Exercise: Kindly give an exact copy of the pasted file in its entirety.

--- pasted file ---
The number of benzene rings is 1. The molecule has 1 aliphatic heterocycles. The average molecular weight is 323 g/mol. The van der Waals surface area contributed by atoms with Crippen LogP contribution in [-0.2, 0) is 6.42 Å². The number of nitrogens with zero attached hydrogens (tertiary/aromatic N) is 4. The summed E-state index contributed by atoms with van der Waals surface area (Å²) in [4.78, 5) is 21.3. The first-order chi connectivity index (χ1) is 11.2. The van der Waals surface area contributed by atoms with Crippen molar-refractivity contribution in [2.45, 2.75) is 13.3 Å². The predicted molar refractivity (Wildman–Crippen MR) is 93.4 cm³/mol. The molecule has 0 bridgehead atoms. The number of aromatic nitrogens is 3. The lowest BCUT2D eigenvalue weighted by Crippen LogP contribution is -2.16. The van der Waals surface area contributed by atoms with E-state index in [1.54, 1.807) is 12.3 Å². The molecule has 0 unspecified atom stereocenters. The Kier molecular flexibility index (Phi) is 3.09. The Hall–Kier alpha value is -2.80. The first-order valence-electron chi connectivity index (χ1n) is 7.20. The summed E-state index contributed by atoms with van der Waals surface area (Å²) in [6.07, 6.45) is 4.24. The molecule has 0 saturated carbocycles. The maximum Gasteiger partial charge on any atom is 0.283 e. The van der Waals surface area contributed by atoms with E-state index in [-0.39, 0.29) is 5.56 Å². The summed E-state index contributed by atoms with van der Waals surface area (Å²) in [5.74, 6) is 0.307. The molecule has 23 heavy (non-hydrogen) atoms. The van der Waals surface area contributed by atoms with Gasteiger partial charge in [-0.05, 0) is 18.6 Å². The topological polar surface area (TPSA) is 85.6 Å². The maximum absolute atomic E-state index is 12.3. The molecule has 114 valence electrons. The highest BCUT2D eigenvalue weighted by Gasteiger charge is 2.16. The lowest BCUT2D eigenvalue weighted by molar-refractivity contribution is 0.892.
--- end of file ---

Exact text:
The number of benzene rings is 1. The molecule has 1 aliphatic heterocycles. The average molecular weight is 323 g/mol. The van der Waals surface area contributed by atoms with Crippen LogP contribution in [-0.2, 0) is 6.42 Å². The number of nitrogens with zero attached hydrogens (tertiary/aromatic N) is 4. The summed E-state index contributed by atoms with van der Waals surface area (Å²) in [4.78, 5) is 21.3. The first-order chi connectivity index (χ1) is 11.2. The van der Waals surface area contributed by atoms with Crippen molar-refractivity contribution in [2.45, 2.75) is 13.3 Å². The predicted molar refractivity (Wildman–Crippen MR) is 93.4 cm³/mol. The molecule has 0 bridgehead atoms. The number of aromatic nitrogens is 3. The lowest BCUT2D eigenvalue weighted by Crippen LogP contribution is -2.16. The van der Waals surface area contributed by atoms with E-state index in [1.54, 1.807) is 12.3 Å². The molecule has 0 unspecified atom stereocenters. The Kier molecular flexibility index (Phi) is 3.09. The Hall–Kier alpha value is -2.80. The first-order valence-electron chi connectivity index (χ1n) is 7.20. The summed E-state index contributed by atoms with van der Waals surface area (Å²) in [6.07, 6.45) is 4.24. The molecule has 0 saturated carbocycles. The maximum Gasteiger partial charge on any atom is 0.283 e. The van der Waals surface area contributed by atoms with E-state index in [-0.39, 0.29) is 5.56 Å². The summed E-state index contributed by atoms with van der Waals surface area (Å²) in [5.74, 6) is 0.307. The molecule has 23 heavy (non-hydrogen) atoms. The van der Waals surface area contributed by atoms with Gasteiger partial charge in [-0.05, 0) is 18.6 Å². The topological polar surface area (TPSA) is 85.6 Å². The maximum absolute atomic E-state index is 12.3. The molecule has 114 valence electrons. The highest BCUT2D eigenvalue weighted by Gasteiger charge is 2.16. The lowest BCUT2D eigenvalue weighted by molar-refractivity contribution is 0.892.